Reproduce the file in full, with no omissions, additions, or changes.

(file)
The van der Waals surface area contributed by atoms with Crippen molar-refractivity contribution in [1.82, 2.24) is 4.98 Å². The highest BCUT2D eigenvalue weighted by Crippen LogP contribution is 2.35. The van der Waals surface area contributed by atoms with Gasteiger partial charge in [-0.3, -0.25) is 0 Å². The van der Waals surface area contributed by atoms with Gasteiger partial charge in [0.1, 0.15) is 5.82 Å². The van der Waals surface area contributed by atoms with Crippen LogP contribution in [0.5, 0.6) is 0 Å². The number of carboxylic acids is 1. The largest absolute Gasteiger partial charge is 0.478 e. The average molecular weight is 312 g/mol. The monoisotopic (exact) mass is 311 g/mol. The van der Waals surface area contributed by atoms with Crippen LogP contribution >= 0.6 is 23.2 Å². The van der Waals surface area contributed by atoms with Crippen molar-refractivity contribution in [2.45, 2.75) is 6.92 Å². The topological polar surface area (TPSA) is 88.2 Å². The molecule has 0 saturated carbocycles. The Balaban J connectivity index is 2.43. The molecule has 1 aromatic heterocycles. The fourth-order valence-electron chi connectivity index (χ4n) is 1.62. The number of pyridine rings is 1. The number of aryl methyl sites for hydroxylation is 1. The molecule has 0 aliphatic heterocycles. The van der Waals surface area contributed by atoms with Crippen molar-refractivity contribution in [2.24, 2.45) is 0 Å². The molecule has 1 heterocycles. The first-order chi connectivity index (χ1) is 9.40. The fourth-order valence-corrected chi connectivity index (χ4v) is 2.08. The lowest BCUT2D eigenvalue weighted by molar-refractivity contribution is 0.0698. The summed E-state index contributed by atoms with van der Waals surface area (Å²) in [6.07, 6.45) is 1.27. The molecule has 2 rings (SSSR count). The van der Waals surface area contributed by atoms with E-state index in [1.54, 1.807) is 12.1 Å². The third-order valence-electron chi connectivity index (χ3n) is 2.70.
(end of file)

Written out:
The van der Waals surface area contributed by atoms with Crippen molar-refractivity contribution in [1.82, 2.24) is 4.98 Å². The highest BCUT2D eigenvalue weighted by Crippen LogP contribution is 2.35. The van der Waals surface area contributed by atoms with Gasteiger partial charge in [-0.3, -0.25) is 0 Å². The van der Waals surface area contributed by atoms with Gasteiger partial charge in [0.1, 0.15) is 5.82 Å². The van der Waals surface area contributed by atoms with Crippen LogP contribution in [0.5, 0.6) is 0 Å². The number of carboxylic acids is 1. The largest absolute Gasteiger partial charge is 0.478 e. The average molecular weight is 312 g/mol. The monoisotopic (exact) mass is 311 g/mol. The van der Waals surface area contributed by atoms with Crippen LogP contribution >= 0.6 is 23.2 Å². The van der Waals surface area contributed by atoms with Crippen molar-refractivity contribution in [2.45, 2.75) is 6.92 Å². The topological polar surface area (TPSA) is 88.2 Å². The molecule has 0 saturated carbocycles. The Balaban J connectivity index is 2.43. The molecule has 1 aromatic heterocycles. The fourth-order valence-electron chi connectivity index (χ4n) is 1.62. The number of pyridine rings is 1. The number of aryl methyl sites for hydroxylation is 1. The molecule has 0 aliphatic heterocycles. The van der Waals surface area contributed by atoms with Crippen molar-refractivity contribution in [2.24, 2.45) is 0 Å². The molecule has 1 heterocycles. The first-order chi connectivity index (χ1) is 9.40. The fourth-order valence-corrected chi connectivity index (χ4v) is 2.08. The lowest BCUT2D eigenvalue weighted by molar-refractivity contribution is 0.0698. The summed E-state index contributed by atoms with van der Waals surface area (Å²) in [6.07, 6.45) is 1.27. The molecule has 2 rings (SSSR count). The van der Waals surface area contributed by atoms with E-state index in [1.54, 1.807) is 12.1 Å². The third-order valence-electron chi connectivity index (χ3n) is 2.70.